Effects of Social Network and Destination on Earnings and Economic Integration of Female Mexican Migrants

As immigrant contributions to the U.S. economy and society are debated, female migrants continue to increase their number in the U.S. work force. Little is known about the economic experiences of undocumented female Mexican migrants in the United States. Do women in traditional migrant destinatio...

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Autor Principal: Gastón, María Teresa
Formato: Artículo
Idioma: Español
Publicado: UCA Publicaciones 2013
Materias:
Acceso en línea: http://repositorio.uca.edu.ni/1070/
http://repositorio.uca.edu.ni/1070/
http://repositorio.uca.edu.ni/1070/1/e96art1.pdf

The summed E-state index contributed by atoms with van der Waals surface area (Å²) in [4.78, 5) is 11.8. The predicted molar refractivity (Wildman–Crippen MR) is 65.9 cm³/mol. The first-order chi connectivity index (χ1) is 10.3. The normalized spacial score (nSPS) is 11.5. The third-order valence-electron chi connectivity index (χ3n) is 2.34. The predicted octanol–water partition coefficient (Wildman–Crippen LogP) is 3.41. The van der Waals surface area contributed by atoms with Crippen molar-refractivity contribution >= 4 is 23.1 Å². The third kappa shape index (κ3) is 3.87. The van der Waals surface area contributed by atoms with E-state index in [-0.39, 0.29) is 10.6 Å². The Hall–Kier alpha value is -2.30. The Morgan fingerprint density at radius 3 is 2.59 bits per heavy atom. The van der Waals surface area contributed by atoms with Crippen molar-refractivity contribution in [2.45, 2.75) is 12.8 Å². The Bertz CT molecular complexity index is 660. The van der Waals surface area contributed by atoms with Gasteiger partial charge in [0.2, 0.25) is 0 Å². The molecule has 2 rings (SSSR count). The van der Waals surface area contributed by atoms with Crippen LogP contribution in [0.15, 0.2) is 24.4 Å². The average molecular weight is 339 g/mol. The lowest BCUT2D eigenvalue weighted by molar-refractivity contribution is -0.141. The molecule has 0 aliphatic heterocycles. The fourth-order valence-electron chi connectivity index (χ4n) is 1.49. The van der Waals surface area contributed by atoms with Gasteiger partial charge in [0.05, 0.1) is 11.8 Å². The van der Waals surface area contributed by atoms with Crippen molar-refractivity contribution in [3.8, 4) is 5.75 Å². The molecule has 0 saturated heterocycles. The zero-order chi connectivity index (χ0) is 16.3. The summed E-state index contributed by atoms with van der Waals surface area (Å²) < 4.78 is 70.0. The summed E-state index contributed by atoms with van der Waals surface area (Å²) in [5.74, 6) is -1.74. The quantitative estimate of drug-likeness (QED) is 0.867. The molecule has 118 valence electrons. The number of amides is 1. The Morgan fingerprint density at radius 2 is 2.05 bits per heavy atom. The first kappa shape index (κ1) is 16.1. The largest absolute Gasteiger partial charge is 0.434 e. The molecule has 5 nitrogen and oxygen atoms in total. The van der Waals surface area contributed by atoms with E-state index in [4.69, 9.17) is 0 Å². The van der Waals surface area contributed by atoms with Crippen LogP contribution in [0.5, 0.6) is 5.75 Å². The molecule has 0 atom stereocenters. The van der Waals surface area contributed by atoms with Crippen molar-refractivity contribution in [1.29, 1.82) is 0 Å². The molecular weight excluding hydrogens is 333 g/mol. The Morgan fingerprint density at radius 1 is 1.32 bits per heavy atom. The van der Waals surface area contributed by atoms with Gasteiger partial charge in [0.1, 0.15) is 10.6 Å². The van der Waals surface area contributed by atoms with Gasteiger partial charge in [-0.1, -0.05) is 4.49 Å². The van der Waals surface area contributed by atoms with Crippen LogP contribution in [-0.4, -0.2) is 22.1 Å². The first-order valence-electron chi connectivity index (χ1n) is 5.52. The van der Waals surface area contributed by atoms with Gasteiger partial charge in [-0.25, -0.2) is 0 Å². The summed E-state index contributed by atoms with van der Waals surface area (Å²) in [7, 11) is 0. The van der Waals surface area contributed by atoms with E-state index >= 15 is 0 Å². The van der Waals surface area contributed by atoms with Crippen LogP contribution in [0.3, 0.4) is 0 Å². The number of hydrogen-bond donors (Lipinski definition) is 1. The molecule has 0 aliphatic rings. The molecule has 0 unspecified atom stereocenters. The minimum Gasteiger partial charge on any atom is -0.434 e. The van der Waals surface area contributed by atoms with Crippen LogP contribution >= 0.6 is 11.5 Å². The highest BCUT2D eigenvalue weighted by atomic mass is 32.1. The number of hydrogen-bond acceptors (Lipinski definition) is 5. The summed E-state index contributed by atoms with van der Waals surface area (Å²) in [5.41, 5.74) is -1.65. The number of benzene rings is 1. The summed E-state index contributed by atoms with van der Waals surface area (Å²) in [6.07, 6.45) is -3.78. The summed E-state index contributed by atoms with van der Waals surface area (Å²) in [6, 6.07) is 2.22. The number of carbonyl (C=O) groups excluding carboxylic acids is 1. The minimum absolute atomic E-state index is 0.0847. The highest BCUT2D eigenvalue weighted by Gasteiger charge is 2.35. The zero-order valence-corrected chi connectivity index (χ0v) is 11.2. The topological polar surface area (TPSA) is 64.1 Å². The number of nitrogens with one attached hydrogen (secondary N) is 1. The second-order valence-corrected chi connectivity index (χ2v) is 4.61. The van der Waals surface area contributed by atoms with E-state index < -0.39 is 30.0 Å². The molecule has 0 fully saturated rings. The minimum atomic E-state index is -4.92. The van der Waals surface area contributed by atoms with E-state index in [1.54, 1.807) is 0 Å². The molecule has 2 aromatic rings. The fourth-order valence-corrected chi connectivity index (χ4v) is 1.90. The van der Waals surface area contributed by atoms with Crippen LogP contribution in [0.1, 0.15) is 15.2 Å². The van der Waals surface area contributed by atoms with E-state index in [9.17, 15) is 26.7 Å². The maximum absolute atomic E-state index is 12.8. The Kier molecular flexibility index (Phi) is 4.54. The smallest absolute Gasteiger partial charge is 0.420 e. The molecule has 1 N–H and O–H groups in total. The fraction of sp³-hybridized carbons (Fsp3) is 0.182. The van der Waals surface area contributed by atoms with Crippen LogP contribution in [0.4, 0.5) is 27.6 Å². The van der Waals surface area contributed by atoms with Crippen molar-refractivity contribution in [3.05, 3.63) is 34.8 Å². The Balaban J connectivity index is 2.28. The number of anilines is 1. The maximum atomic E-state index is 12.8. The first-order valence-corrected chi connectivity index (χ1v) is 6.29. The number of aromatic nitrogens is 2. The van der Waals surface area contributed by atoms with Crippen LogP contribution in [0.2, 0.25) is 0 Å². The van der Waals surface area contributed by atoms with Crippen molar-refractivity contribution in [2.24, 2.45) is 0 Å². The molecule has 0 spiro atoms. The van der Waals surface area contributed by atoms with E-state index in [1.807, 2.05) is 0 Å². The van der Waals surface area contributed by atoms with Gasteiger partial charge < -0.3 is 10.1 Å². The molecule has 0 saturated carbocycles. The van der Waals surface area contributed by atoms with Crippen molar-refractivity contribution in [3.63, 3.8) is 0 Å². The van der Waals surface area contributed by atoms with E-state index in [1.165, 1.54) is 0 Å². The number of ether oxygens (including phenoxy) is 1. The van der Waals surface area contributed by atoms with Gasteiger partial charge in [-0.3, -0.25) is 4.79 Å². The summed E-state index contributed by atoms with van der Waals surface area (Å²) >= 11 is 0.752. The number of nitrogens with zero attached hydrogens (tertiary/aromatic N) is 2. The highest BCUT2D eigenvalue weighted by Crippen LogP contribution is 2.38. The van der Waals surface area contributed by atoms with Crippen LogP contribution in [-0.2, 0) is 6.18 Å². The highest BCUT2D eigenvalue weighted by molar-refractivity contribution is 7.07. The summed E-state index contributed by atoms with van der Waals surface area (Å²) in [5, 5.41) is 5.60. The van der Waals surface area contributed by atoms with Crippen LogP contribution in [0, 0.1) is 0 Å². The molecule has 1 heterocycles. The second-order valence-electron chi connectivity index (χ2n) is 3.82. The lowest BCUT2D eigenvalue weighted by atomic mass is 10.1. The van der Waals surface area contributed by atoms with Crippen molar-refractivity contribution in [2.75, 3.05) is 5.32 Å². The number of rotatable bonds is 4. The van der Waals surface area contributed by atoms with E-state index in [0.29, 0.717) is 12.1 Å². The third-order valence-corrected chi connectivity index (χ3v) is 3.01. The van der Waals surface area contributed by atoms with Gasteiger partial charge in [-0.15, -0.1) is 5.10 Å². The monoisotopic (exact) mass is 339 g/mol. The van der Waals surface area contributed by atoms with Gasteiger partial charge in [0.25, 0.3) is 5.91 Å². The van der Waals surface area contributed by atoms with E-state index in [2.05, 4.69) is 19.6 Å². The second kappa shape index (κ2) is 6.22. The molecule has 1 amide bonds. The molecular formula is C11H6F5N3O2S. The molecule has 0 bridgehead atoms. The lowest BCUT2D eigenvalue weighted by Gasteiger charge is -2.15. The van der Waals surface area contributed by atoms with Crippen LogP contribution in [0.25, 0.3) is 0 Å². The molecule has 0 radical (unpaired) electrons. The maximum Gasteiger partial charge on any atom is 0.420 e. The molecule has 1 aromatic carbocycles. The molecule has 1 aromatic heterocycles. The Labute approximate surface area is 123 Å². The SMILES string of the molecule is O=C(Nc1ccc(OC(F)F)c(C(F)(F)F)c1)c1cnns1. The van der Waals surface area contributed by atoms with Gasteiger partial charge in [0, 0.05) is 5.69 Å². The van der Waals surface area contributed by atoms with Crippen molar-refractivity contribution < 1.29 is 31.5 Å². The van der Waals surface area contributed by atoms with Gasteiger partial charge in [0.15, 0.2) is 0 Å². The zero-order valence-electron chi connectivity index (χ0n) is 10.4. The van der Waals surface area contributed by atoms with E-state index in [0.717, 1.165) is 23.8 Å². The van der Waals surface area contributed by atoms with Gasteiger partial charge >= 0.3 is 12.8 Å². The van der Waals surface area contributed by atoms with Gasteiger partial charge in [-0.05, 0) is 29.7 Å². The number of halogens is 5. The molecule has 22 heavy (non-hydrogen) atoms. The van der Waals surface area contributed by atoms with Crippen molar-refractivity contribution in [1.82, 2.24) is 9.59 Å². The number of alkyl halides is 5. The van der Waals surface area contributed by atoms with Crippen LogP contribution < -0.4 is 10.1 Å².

Sumario: As immigrant contributions to the U.S. economy and society are debated, female migrants continue to increase their number in the U.S. work force. Little is known about the economic experiences of undocumented female Mexican migrants in the United States. Do women in traditional migrant destinations fare better than those in new destination cities, as has been shown for males? Does a strong social network positively impact earnings and participation in economic life? This study explores these questions with data collected at Mexican consulates in seven U.S. cities during 2004 and 2005 by Pew Hispanic Center field researchers. Controlling for education level and English fluency, social network and destination are examined for their effects on earnings and economic integration. The effects of social network on economic outcomes are also examined separately in new and traditional destinations. Evidence of the effect of education, English, social network, and destination on earnings and economic integration is consistent with previous findings for males, but nuances are found for this sample of female migrants that contributes to the literature. Experiences differ by destination with women in traditional migrant destination cities experiencing greater economic integration. Findings provide a rare glimpse into the economic experiences of undocumented female migrants in the U.S. Further research examining these factors after the recession and after increased deportations and anti-immigrant state and local ordinances is recommended.